UN official calls for international backing of political process in DR of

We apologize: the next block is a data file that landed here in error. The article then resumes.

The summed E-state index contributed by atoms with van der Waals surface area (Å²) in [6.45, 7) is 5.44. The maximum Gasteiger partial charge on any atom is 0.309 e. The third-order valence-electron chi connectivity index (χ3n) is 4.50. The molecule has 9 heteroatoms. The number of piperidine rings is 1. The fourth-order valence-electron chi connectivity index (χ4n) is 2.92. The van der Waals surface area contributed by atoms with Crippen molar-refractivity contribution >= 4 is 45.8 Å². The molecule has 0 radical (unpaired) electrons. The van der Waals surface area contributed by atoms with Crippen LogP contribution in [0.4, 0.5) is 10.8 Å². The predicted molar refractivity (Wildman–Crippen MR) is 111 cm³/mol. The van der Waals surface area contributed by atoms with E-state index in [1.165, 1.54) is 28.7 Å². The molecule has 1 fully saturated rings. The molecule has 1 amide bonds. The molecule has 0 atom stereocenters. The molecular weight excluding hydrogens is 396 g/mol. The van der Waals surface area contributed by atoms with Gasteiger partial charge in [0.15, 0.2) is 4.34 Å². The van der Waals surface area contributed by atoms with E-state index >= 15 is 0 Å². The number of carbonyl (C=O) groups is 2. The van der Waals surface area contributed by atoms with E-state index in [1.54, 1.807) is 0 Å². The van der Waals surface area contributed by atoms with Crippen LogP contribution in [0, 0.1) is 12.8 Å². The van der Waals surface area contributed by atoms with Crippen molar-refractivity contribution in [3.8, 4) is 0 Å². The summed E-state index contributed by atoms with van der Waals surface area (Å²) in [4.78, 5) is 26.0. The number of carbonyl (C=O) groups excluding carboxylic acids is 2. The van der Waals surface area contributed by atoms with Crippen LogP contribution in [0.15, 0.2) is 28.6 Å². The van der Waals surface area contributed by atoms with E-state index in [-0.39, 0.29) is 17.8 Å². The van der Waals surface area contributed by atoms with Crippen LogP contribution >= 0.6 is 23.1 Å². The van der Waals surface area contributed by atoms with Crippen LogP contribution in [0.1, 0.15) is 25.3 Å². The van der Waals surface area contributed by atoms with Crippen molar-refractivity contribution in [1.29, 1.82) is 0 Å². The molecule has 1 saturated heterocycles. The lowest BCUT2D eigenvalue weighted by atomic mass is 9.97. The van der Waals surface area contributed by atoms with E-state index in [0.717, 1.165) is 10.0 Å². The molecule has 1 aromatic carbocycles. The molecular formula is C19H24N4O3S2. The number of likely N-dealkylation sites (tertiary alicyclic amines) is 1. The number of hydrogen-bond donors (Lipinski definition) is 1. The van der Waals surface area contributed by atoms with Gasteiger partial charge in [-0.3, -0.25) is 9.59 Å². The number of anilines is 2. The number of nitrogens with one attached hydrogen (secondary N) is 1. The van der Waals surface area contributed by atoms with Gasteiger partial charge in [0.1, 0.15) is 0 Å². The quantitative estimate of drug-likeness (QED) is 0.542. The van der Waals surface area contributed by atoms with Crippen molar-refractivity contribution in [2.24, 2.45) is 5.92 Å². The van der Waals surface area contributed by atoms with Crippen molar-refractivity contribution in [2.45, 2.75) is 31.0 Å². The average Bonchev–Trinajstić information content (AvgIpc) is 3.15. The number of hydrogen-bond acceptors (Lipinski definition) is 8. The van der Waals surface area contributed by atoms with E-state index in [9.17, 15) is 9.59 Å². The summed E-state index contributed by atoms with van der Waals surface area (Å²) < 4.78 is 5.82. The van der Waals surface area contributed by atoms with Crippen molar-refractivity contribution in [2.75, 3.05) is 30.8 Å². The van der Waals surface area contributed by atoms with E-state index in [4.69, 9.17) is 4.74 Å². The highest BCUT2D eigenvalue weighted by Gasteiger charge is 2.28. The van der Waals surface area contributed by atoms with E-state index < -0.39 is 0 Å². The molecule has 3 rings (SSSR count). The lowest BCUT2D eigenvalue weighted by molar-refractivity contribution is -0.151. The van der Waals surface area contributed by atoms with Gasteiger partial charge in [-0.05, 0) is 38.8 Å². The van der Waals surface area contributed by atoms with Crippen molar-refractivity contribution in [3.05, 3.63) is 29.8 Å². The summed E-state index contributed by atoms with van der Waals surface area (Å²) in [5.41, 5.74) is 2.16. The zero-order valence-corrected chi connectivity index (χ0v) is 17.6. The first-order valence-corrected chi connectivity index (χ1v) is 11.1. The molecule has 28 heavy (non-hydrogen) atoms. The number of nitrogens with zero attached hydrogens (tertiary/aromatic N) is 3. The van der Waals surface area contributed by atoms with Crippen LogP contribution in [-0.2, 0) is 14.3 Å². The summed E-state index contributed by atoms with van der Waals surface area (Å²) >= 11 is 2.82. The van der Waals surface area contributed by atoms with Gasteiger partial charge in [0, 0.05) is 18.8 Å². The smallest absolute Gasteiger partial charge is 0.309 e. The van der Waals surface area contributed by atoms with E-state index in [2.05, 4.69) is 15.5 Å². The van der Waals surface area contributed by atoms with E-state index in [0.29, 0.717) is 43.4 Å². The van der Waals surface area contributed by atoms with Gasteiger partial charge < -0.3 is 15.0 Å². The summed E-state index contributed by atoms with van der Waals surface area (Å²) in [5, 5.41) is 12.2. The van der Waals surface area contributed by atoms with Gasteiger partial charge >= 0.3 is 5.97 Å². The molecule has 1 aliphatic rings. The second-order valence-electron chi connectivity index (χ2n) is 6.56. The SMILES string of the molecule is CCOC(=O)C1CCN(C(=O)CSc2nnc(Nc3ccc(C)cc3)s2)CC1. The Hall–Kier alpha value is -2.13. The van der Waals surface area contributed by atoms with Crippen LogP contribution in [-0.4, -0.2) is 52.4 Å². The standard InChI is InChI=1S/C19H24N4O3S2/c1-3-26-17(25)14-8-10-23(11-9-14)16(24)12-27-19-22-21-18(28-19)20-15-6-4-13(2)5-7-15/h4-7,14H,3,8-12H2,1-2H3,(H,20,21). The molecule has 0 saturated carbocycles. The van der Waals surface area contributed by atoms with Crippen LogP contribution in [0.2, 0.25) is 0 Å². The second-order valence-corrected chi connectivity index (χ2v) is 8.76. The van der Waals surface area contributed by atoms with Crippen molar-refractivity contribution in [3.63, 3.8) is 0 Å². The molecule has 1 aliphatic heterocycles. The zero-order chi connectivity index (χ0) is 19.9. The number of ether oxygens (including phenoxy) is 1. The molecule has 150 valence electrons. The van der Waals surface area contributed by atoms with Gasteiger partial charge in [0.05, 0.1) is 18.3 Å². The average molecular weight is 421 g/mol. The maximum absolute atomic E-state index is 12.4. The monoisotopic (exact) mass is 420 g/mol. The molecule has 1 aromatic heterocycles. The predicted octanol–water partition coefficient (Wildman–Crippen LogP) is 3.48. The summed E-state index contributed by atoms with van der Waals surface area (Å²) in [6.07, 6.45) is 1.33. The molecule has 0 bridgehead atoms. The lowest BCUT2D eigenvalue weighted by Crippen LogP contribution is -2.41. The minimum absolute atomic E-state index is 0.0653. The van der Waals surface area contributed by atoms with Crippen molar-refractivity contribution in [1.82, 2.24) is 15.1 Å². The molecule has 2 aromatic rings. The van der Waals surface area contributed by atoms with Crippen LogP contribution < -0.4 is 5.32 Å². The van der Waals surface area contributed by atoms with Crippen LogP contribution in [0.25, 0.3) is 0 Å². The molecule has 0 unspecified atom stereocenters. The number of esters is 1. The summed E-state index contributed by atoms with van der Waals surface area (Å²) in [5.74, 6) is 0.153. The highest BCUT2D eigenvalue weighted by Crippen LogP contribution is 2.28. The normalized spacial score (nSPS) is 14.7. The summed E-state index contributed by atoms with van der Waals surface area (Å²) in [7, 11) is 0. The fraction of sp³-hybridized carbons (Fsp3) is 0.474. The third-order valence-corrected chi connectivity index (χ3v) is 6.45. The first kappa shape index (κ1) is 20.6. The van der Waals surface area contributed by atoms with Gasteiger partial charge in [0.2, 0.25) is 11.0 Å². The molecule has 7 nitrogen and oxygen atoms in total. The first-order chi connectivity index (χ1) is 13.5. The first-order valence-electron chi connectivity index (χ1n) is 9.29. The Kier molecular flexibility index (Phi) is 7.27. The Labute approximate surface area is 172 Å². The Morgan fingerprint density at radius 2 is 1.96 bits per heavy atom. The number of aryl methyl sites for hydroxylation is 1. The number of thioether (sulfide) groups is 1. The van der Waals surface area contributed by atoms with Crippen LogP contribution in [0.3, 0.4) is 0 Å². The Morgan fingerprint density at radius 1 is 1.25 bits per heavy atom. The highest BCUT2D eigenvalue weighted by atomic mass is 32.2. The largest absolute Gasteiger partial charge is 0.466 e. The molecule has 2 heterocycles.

Just returned from Bunia, which he described as “now a bit of a ghost town,” Jean-Marie Guéhenno, Under-Secretary-General for UN Peacekeeping Operations, told a press briefing that the “impressive” efforts of the UN peacekeepers – chiefly from Uruguay – had changed the way the international community looks at the DRC. “Suddenly people realize that the horrors that are occurring in the Congo must end,” he said. “That stand that has been taken in Bunia – a small place in a remote part of very large country – was sending a very strong signal way beyond Ituri [province]. It is of critical importance how the international community is now going to follow-up in the coming months.” Mr. Guéhenno said the message he wanted to get across was that the wider international community now has to take a stand in Bunia and more broadly for the DRC and then has to support the political process. “That message also goes beyond Bunia – if there was no national unity if the political process does not move forward then we’ll be in trouble.” Although it was tragic to see a once-vibrant town more or less emptied by violence, the UN Organization Mission (MONUC) force had been “the difference between life and death – the only security the poor people of Bunia have.” Still, their valiant efforts were not enough to stabilize the situation. To that end, the simple announcement of the Security Council’s decision to deploy a multinational emergency force to Bunia had made a difference in the people’s lives there, Mr. Guéhenno said. Earlier Wednesday, he introduced Secretary-General Kofi Annan’s second special report on MONUC, in which the UN chief recommended that the mandate of the Mission be extended for another year, until 30 June 2004, and that its military strength be boosted to 10,800 troops. Mr. Guéhenno also briefed the Council on his recent trip to the region, where he held meetings with the Presidents of the DRC, Uganda and Rwanda to discuss the situation in the DRC. The Deputy Emergency Relief Coordinator, Carolyn McAskie, also briefed the Council on the humanitarian situation in the country. Meanwhile on the ground, the UN has withdrawn its unarmed military observers from the eastern town of Kanyabayonga after they were informed by the local authority of threats against their lives. In Bunia, the situation remained unstable with kidnapping, robbery and raping a daily occurrence. The UN humanitarian agencies have assisted the distribution of food to 10,000 people in Bunia in the past two days. The food package will last 21 days. The number of dead bodies that have been collected by the local Red Cross now stands at 429. Listen to UN Radio report